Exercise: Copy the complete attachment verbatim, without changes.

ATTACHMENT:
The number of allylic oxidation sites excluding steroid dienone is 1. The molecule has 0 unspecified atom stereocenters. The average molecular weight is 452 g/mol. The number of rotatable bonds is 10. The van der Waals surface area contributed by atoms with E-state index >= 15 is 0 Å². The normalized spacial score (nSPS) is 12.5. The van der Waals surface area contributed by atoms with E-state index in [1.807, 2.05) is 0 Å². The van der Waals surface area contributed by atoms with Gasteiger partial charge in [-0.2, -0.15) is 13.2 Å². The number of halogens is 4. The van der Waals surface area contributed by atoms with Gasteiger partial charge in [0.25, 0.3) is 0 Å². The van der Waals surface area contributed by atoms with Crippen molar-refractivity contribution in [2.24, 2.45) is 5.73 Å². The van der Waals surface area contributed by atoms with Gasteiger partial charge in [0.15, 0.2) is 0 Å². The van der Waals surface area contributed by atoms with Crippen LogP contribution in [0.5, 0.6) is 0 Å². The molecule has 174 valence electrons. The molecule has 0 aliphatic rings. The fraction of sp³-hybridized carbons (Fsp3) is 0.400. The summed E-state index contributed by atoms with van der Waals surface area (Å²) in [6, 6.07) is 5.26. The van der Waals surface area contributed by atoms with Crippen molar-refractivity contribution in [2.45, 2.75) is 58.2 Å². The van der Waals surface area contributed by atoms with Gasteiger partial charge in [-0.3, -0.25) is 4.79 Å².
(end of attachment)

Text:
The number of allylic oxidation sites excluding steroid dienone is 1. The molecule has 0 unspecified atom stereocenters. The average molecular weight is 452 g/mol. The number of rotatable bonds is 10. The van der Waals surface area contributed by atoms with E-state index >= 15 is 0 Å². The normalized spacial score (nSPS) is 12.5. The van der Waals surface area contributed by atoms with E-state index in [1.807, 2.05) is 0 Å². The van der Waals surface area contributed by atoms with Gasteiger partial charge in [-0.2, -0.15) is 13.2 Å². The number of halogens is 4. The van der Waals surface area contributed by atoms with Gasteiger partial charge in [0.25, 0.3) is 0 Å². The van der Waals surface area contributed by atoms with Crippen molar-refractivity contribution in [2.24, 2.45) is 5.73 Å². The van der Waals surface area contributed by atoms with Gasteiger partial charge in [0.15, 0.2) is 0 Å². The van der Waals surface area contributed by atoms with Crippen LogP contribution in [0.5, 0.6) is 0 Å². The molecule has 174 valence electrons. The molecule has 0 aliphatic rings. The fraction of sp³-hybridized carbons (Fsp3) is 0.400. The summed E-state index contributed by atoms with van der Waals surface area (Å²) in [6, 6.07) is 5.26. The van der Waals surface area contributed by atoms with Crippen molar-refractivity contribution in [2.45, 2.75) is 58.2 Å². The van der Waals surface area contributed by atoms with Gasteiger partial charge in [-0.3, -0.25) is 4.79 Å².